Takeaway Two: A police presence isn’t a security guarantee.
Issue Three: The ability to close with intended targets
Effective protection depends on getting it right 100% of the time; an assailant only has to get it right once.
The third issue was the assailant’s ability to reach his intended victims. Unfortunately, most assailants reach their intended targets before they are intercepted. A myriad of factors can impact target access. About half are circumstantial factors. Other factors include lapses in planning, preparedness, implementation, and technique; these are preventable.
Takeaway Three: The assailant always has the advantage.
To address these threats, focus on a practical approach to security.
The only perfect worship center security program exists in Utopia. By the way, Utopia means “no place” in ancient Greek. So, don’t focus on perfection; focus on practicality.
No matter your beliefs, size, location, or congregational makeup, you face infinite threats but have finite resources. You have to be prepared to handle medical emergencies, disaster situations, and both spontaneous and premeditated acts of violence. This takes planning.
Religious institutions face hostility from a society that increasingly sees violence as a reasonable response; hostility that’s often expressed through premeditated violence against unsuspecting institutions and people that, to the aggressor, represent something they oppose. Mitigating hostility takes training.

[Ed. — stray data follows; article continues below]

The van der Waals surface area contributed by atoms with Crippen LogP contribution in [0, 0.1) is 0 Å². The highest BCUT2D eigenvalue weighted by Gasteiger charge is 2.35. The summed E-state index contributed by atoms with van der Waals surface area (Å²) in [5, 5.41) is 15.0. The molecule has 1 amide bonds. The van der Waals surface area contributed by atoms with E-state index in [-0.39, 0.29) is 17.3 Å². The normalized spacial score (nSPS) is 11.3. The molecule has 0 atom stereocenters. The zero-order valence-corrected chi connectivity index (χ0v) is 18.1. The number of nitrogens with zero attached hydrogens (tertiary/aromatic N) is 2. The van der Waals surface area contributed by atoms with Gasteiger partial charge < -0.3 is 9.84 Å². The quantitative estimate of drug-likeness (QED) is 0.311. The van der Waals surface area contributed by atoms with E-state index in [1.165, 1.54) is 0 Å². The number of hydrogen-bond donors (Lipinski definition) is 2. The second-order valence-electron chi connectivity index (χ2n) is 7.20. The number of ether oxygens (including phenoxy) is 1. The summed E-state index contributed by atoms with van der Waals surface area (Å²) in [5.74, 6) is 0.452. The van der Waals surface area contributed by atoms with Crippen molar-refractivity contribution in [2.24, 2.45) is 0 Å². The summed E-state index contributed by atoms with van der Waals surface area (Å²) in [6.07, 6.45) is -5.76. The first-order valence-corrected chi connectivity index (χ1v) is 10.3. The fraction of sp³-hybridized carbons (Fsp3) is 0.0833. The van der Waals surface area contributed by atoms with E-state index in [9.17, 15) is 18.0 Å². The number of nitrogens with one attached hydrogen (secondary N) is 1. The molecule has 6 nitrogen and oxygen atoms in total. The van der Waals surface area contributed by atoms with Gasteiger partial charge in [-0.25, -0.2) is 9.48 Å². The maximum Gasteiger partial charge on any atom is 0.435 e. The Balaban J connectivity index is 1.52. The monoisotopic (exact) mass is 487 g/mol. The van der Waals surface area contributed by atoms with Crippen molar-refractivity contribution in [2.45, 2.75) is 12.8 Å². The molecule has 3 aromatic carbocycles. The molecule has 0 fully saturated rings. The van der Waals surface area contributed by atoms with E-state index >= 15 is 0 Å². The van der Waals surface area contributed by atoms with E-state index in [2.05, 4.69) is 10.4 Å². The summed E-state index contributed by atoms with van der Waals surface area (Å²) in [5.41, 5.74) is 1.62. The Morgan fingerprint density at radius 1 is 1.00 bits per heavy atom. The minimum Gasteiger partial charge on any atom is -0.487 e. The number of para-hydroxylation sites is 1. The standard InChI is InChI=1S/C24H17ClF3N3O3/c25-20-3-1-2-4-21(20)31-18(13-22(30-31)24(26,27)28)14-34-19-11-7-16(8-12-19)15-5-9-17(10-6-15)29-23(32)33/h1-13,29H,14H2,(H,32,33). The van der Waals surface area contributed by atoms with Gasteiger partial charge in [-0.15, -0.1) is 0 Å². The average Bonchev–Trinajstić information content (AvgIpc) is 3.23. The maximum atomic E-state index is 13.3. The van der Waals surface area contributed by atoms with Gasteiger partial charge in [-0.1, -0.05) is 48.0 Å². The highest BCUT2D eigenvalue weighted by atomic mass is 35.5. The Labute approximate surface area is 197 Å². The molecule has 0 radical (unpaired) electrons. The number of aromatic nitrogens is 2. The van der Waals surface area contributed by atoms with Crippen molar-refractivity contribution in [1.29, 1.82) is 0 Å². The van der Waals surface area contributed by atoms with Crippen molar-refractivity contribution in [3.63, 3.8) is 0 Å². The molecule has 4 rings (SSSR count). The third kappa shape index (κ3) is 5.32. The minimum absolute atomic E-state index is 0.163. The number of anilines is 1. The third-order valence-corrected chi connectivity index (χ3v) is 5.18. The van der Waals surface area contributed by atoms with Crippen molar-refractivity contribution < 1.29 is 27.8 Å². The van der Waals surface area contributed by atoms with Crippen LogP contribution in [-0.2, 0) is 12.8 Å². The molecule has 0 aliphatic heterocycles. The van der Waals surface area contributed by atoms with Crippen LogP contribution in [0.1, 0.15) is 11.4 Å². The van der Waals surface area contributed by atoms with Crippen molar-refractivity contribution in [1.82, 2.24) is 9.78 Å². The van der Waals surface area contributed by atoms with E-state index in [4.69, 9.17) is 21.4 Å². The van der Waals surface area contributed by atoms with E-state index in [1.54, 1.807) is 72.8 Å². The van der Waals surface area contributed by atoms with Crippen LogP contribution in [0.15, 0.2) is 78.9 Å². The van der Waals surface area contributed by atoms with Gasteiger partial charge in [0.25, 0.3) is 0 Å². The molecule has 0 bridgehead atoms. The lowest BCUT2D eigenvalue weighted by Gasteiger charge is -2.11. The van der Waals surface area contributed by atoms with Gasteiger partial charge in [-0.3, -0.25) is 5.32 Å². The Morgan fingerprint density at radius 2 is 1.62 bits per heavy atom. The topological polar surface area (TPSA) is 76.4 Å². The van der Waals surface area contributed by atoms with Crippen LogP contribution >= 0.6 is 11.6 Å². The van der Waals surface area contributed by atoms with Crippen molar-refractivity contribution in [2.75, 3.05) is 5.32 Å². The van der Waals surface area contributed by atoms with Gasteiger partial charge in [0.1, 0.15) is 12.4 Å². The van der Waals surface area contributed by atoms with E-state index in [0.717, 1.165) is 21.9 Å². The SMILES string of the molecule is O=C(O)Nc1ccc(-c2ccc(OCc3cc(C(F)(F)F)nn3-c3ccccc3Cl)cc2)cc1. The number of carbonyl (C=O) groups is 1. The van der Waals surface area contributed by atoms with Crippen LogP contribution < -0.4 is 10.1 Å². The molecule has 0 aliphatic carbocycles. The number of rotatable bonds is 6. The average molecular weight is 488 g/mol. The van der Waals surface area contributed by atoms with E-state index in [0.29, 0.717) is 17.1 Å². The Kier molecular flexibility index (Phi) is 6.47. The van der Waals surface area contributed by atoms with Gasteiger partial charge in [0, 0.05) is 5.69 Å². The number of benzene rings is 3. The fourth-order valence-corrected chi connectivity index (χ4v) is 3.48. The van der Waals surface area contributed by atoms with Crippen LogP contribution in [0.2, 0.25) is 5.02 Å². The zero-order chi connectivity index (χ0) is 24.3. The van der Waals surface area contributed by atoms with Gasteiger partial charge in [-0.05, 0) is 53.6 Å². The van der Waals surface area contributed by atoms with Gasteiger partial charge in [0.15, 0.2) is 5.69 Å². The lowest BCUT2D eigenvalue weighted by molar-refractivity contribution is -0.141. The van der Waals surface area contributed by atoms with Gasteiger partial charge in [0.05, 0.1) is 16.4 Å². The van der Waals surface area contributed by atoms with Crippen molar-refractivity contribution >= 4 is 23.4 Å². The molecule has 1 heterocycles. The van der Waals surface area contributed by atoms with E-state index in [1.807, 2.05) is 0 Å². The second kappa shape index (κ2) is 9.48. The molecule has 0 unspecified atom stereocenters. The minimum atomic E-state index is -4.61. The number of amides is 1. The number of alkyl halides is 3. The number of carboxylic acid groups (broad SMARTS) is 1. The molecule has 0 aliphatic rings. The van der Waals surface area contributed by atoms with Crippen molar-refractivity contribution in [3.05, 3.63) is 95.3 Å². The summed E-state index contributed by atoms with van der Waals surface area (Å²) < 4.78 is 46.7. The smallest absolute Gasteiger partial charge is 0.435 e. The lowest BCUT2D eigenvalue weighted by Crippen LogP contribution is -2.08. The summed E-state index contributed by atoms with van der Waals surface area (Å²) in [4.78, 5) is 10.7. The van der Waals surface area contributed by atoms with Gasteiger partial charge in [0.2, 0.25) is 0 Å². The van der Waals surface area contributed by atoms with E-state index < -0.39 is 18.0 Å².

A practical security approach requires the wise use of resources. You may find some security planning and training resources locally, but don’t ignore the expertise vendors, professional trainers, and consultants can provide.
Vendors are excellent resources when procuring security equipment. But remember that a vendor’s goal is to sell their product, and “when you sell hammers, every problem looks like a nail.” Don’t discount their expertise, but manage their input judiciously.
Training is essential to effective security, no matter how many “security experts” are on your team. But the wrong training is as bad as no training; choose professional trainers with the expertise you need.
Security consultants offer expertise and experience in planning, training, and program development. But, take time to vet any consultant. Make sure they have the knowledge and expertise to address your issues.
So, don’t seek perfection; seek practicality. Recognize that planning, training, and expertise are investments. Use your resources wisely: when procuring equipment, invest in quality; when retaining trainers and consultants, seek professionals.
Parting thought: When considering the costs of time and money, consider the cost of getting it wrong.
Jim Willis is a security and anti-terrorism expert who has worked in over 40 countries and conflict zones. He provides consulting and training services to clients across the US. Jim’s book, Vigilance: Planning and Implementing Effective Security and Emergency Response in Your Place of Worship, is available on Amazon. You can reach Jim at email@example.com.